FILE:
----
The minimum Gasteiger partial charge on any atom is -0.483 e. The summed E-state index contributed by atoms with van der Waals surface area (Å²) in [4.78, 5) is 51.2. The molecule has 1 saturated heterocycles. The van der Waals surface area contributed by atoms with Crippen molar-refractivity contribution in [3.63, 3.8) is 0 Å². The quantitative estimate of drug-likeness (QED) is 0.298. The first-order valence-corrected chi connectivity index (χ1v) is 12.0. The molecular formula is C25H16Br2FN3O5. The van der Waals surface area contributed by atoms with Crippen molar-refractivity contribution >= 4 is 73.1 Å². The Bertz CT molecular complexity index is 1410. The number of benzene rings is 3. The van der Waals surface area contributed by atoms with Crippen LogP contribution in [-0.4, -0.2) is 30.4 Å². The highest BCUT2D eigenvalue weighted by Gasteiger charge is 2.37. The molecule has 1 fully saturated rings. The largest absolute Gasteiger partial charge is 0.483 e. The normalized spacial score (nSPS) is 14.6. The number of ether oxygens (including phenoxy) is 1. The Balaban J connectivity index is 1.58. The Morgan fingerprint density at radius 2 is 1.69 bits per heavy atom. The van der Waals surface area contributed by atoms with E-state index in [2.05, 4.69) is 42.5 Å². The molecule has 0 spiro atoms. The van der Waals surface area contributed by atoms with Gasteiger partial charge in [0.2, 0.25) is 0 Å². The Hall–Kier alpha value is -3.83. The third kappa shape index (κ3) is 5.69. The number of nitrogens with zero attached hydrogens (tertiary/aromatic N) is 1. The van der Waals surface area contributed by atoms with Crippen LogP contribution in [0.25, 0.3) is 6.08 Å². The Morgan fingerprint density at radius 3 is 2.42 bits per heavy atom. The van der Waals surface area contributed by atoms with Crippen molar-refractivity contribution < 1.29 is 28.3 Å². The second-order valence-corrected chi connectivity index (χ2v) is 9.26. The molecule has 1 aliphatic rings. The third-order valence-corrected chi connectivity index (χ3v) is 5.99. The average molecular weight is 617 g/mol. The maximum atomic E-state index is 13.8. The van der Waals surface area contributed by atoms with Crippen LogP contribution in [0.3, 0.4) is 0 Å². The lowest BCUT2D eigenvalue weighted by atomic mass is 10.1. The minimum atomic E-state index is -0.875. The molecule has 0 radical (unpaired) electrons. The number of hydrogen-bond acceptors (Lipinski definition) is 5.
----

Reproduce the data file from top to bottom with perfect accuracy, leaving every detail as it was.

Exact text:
The minimum Gasteiger partial charge on any atom is -0.483 e. The summed E-state index contributed by atoms with van der Waals surface area (Å²) in [4.78, 5) is 51.2. The molecule has 1 saturated heterocycles. The van der Waals surface area contributed by atoms with Crippen molar-refractivity contribution in [3.63, 3.8) is 0 Å². The quantitative estimate of drug-likeness (QED) is 0.298. The first-order valence-corrected chi connectivity index (χ1v) is 12.0. The molecular formula is C25H16Br2FN3O5. The van der Waals surface area contributed by atoms with Crippen molar-refractivity contribution >= 4 is 73.1 Å². The Bertz CT molecular complexity index is 1410. The number of benzene rings is 3. The van der Waals surface area contributed by atoms with Crippen LogP contribution in [-0.4, -0.2) is 30.4 Å². The highest BCUT2D eigenvalue weighted by Gasteiger charge is 2.37. The molecule has 1 fully saturated rings. The largest absolute Gasteiger partial charge is 0.483 e. The normalized spacial score (nSPS) is 14.6. The number of ether oxygens (including phenoxy) is 1. The Balaban J connectivity index is 1.58. The Morgan fingerprint density at radius 2 is 1.69 bits per heavy atom. The van der Waals surface area contributed by atoms with E-state index in [2.05, 4.69) is 42.5 Å². The molecule has 0 spiro atoms. The van der Waals surface area contributed by atoms with Gasteiger partial charge in [0.2, 0.25) is 0 Å². The Hall–Kier alpha value is -3.83. The third kappa shape index (κ3) is 5.69. The number of nitrogens with zero attached hydrogens (tertiary/aromatic N) is 1. The van der Waals surface area contributed by atoms with Crippen LogP contribution in [0.25, 0.3) is 6.08 Å². The Morgan fingerprint density at radius 3 is 2.42 bits per heavy atom. The van der Waals surface area contributed by atoms with Crippen molar-refractivity contribution < 1.29 is 28.3 Å². The second-order valence-corrected chi connectivity index (χ2v) is 9.26. The molecule has 1 aliphatic rings. The third-order valence-corrected chi connectivity index (χ3v) is 5.99. The average molecular weight is 617 g/mol. The maximum atomic E-state index is 13.8. The van der Waals surface area contributed by atoms with Crippen LogP contribution in [0.3, 0.4) is 0 Å². The lowest BCUT2D eigenvalue weighted by atomic mass is 10.1. The minimum atomic E-state index is -0.875. The molecule has 0 radical (unpaired) electrons. The number of hydrogen-bond acceptors (Lipinski definition) is 5.